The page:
Two studies released this week found that fracking was not responsible for contaminating water in Pennsylvania and Texas, but the jury is still out on a case near Pavillion, Wyo., experts told the Casper Star-Tribune.
PITTSBURGH (AP) — The final report from a landmark federal study on hydraulic fracturing, or fracking, found no evidence that chemicals or brine water from the gas drilling process moved upward to contaminate drinking water at a site in western Pennsylvania.
The Department of Energy report, released Monday, was the first time an energy company allowed independent monitoring of a drilling site during the fracking process and for 18 months afterward. After those months of monitoring, researchers found that the chemical-laced fluids used to free gas stayed about 5,000 feet below drinking water supplies.
Scientists used tracer fluids, seismic monitoring, and other tests to look for problems, and created the most detailed public report to date about how fracking affects adjacent rock structures.
A study being published Tuesday in the Bulletin of the Seismological Society of America makes specific links between wastewater injection and earthquakes in the area of the Raton Basin using seismic monitors and fluid-injection data, The Wall Street Journal reports.
After a year of creating and testing biochar – a substance like charcoal made from wood chips, paper, leaves or plant oils – researchers at the University of Texas San Antonio and the Southwest Research Institute say it can be an inexpensive and effective way to remove impurities from fracking wastewater, FuelFix reports.
Breathing difficulties and skin problems were more prevalent in people living closer to natural gas wells than in those further away, according to a study by Yale University researchers into hundreds of southwestern Pennsylvania residents who get their drinking water from wells, which was published in the journal Environmental Health Perspectives, USA Today reports.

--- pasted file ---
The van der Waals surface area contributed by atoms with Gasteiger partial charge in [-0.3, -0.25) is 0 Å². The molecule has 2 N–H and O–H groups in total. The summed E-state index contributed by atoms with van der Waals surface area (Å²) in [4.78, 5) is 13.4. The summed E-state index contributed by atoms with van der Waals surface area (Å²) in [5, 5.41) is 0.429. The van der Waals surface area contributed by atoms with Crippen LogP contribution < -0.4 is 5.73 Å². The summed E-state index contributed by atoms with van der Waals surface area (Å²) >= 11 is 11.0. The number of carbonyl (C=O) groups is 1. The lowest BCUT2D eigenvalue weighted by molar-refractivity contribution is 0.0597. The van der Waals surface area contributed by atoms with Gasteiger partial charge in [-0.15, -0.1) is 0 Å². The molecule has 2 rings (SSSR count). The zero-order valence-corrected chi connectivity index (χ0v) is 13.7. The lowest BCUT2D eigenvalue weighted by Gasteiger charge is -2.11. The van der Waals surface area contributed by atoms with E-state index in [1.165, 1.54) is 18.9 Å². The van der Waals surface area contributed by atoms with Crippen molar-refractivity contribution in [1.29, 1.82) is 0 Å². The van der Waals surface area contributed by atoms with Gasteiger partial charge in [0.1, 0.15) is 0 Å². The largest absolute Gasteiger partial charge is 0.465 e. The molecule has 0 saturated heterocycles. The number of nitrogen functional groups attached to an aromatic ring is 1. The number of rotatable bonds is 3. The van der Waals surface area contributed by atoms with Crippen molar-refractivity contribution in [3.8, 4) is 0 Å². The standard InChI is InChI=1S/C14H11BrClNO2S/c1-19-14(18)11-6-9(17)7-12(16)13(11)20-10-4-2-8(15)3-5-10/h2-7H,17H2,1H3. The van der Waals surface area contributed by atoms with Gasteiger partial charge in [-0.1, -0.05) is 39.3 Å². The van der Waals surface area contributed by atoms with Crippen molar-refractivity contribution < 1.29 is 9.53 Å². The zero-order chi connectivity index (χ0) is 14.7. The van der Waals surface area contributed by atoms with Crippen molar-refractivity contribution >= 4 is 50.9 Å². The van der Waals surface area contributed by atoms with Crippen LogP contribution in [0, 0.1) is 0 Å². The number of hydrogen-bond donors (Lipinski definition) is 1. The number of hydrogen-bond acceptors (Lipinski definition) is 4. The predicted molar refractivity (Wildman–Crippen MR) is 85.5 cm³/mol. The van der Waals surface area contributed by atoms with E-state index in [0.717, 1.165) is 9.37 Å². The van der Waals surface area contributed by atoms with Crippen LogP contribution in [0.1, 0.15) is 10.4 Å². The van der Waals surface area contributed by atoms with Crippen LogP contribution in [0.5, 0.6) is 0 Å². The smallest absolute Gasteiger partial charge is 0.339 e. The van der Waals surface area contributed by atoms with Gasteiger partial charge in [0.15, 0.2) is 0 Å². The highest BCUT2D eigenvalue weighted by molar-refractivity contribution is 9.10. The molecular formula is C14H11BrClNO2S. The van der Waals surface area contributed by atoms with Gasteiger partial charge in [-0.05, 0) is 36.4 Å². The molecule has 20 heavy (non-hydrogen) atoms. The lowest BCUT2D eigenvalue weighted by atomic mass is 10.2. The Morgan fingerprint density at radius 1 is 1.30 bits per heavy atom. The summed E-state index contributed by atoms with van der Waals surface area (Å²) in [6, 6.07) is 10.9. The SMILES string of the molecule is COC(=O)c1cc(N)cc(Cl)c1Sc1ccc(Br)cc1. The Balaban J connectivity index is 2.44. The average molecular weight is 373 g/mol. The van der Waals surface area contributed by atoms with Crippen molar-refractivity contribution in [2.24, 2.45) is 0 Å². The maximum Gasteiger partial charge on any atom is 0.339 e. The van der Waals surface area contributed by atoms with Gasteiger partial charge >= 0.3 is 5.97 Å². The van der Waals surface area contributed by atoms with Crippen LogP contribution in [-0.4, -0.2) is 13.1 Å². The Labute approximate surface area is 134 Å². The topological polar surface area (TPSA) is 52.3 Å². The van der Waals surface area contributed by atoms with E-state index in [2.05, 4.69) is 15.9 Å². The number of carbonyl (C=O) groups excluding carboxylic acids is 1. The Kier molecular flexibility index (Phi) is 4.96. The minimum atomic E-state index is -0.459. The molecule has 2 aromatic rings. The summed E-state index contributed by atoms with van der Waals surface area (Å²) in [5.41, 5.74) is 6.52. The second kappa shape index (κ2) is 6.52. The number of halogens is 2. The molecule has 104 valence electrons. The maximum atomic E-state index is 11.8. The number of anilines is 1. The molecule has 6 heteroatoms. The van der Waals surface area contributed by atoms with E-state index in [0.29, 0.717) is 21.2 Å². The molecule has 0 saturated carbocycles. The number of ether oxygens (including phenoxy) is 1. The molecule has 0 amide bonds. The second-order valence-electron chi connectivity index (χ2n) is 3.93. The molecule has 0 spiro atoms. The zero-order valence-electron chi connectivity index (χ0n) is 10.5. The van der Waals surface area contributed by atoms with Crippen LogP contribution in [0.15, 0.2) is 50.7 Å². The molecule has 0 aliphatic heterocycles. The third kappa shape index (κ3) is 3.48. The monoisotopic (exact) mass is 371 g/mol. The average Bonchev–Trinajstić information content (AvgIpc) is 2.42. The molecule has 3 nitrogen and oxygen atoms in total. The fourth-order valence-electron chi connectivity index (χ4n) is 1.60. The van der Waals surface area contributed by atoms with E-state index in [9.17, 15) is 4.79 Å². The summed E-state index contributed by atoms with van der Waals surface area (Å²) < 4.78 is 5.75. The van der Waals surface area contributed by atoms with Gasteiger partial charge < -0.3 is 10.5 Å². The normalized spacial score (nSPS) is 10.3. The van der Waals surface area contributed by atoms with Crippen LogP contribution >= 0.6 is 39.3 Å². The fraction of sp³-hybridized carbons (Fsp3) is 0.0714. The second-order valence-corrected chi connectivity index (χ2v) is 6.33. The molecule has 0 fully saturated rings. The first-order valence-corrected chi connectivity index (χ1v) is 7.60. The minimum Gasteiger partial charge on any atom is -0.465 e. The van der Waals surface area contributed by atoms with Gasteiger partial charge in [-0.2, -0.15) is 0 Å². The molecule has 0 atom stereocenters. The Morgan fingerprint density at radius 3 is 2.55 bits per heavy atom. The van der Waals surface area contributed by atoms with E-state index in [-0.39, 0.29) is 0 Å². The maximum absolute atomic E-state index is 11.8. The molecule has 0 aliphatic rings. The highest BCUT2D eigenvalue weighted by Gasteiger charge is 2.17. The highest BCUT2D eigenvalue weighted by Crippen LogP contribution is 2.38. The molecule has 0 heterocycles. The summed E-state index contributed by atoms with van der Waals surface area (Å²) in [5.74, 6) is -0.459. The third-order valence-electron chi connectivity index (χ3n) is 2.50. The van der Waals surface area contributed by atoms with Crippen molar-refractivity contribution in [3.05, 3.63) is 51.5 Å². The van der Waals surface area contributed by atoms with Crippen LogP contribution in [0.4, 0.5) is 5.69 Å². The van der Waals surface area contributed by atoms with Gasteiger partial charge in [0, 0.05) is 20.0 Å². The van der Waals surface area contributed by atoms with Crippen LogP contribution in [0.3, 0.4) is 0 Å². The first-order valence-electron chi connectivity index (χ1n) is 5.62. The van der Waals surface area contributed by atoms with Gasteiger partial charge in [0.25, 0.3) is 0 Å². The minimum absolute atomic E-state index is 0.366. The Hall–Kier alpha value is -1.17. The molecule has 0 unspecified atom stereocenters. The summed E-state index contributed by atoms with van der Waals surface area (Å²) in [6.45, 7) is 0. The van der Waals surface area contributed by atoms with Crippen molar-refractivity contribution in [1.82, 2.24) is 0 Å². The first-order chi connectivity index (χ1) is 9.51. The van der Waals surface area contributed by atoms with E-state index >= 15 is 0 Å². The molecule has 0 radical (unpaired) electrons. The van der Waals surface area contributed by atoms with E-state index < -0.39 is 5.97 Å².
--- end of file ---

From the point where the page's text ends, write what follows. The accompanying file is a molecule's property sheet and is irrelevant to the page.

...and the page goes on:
Fueled by the energy boom, new industry is springing up in Ohio and other parts of the Midwest that were depressed economically but now play host to a wave of shale drilling, The New York Times reports.
COLUMBUS, Ohio (AP) — An Ohio man who uses a biblical reference and a statement against "poisoned waters" in billboards opposing the disposal of gas-drilling wastewater says the messages will come down Tuesday.
Michael Boals, of Coshocton east of Columbus, told The Associated Press the billboards' owners were ending his three-month verbal agreement after two months unless he agreed to change the text.
Well-owner Buckeye Brine, of Austin, Texas, filed a lawsuit in July over the ads, contending the signs contain false and defamatory attacks.
An analysis from the World Resources Institute says 38 percent of the world’s shale gas and oil reserves are located in areas with limited water supplies and concludes that may limit the global development of fracking, FuelFix reports.
Saying that stiffer safety requirements under consideration are not enough, Sen. Charles Schumer, D-N.Y., has written to the Energy and Transportation Secretaries, demanding that volatile gases get removed from crude before it is transported by rail, FuelFix reports.
Appropriations subcommittee chair Sen. Lamar Alexander, R-Tenn., told members of the Nuclear Regulatory Commission Wednesday that the agency needs to ask for more money to move forward on the planned Yucca Mountain nuclear waste repository, The Hill reports.
Criticizing the management practices of Chemical Safety Board chief Rafael Moure-Eraso, Democratic and Repubican members of the House Oversight and Government Reform Committee are demanding that he resign before his term ends in June, National Journal reports.
Voters in Hermosa Beach have turned thumbs down on a plan to allow oil drilling in a municipal parking lot, which means the California community will have to pay $17.5 million to terminate a contract with E&B Natural Resources, The New York Times reports.
Oil companies from China, Norway, Austria and Dubai – as well as Houston’s Occidental Petroleum – are withdrawing staff and winding down operations in Yemen as unrest in the country escalates, The Wall Street Journal reports.
France’s troubled state-owned nuclear operator Areva has to cut costs and find a way to manage tricky projects that are hurting its bottom line, CEO Philippe Knoche said after the company reported a loss of almost $5.4 billion last year, The New York Times reports.
Did Secretary of State Hillary Clinton's ties to the oil industry affect the State Department's review of the Keystone pipeline? Environmental groups are concerned that her use of private email for official business might make it harder to find out, National Journal reports.
Democratic Gov. Tom Wolf has proposed replacing Pennsylvania’s impact fee – a flat charge on each well drilled – with a severance tax on the value and quantity of the gas extracted, the Pittsburgh Post-Gazette reports.